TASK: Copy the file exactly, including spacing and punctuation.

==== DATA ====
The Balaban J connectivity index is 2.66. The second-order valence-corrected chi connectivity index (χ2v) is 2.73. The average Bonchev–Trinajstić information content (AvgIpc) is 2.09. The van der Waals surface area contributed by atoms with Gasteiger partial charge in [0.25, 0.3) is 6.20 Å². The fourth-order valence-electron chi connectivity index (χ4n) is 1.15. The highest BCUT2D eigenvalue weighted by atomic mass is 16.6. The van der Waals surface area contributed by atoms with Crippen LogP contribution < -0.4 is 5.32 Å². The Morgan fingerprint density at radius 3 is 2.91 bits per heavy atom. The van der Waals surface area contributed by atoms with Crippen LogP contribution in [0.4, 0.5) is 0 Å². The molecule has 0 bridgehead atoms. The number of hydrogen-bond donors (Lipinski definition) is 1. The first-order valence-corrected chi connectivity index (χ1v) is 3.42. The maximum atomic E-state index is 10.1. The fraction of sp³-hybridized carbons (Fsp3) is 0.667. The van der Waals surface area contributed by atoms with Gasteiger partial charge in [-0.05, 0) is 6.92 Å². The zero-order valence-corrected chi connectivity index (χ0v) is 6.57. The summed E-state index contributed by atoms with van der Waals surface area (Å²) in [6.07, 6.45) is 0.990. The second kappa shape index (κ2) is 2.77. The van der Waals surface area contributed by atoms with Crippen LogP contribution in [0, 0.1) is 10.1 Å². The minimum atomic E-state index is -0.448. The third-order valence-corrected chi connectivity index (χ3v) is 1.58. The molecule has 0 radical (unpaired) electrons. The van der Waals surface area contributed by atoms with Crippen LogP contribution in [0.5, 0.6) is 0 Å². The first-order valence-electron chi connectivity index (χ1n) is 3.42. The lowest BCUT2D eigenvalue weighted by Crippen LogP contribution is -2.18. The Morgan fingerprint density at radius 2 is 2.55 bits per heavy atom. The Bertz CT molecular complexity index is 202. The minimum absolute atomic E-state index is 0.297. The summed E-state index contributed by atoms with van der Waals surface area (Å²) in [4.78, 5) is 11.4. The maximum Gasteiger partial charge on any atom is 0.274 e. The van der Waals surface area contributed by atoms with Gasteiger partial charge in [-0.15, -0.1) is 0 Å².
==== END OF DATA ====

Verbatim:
The Balaban J connectivity index is 2.66. The second-order valence-corrected chi connectivity index (χ2v) is 2.73. The average Bonchev–Trinajstić information content (AvgIpc) is 2.09. The van der Waals surface area contributed by atoms with Gasteiger partial charge in [0.25, 0.3) is 6.20 Å². The fourth-order valence-electron chi connectivity index (χ4n) is 1.15. The highest BCUT2D eigenvalue weighted by atomic mass is 16.6. The van der Waals surface area contributed by atoms with Crippen LogP contribution < -0.4 is 5.32 Å². The Morgan fingerprint density at radius 3 is 2.91 bits per heavy atom. The van der Waals surface area contributed by atoms with Crippen LogP contribution in [0.4, 0.5) is 0 Å². The molecule has 0 bridgehead atoms. The number of hydrogen-bond donors (Lipinski definition) is 1. The first-order valence-corrected chi connectivity index (χ1v) is 3.42. The maximum atomic E-state index is 10.1. The fraction of sp³-hybridized carbons (Fsp3) is 0.667. The van der Waals surface area contributed by atoms with Gasteiger partial charge in [-0.05, 0) is 6.92 Å². The zero-order valence-corrected chi connectivity index (χ0v) is 6.57. The summed E-state index contributed by atoms with van der Waals surface area (Å²) in [6.07, 6.45) is 0.990. The second kappa shape index (κ2) is 2.77. The van der Waals surface area contributed by atoms with Crippen LogP contribution in [0, 0.1) is 10.1 Å². The minimum atomic E-state index is -0.448. The third-order valence-corrected chi connectivity index (χ3v) is 1.58. The molecule has 0 radical (unpaired) electrons. The van der Waals surface area contributed by atoms with Crippen LogP contribution in [0.5, 0.6) is 0 Å². The first-order valence-electron chi connectivity index (χ1n) is 3.42. The lowest BCUT2D eigenvalue weighted by Crippen LogP contribution is -2.18. The Morgan fingerprint density at radius 2 is 2.55 bits per heavy atom. The Bertz CT molecular complexity index is 202. The minimum absolute atomic E-state index is 0.297. The summed E-state index contributed by atoms with van der Waals surface area (Å²) in [4.78, 5) is 11.4. The maximum Gasteiger partial charge on any atom is 0.274 e. The van der Waals surface area contributed by atoms with Gasteiger partial charge in [-0.15, -0.1) is 0 Å².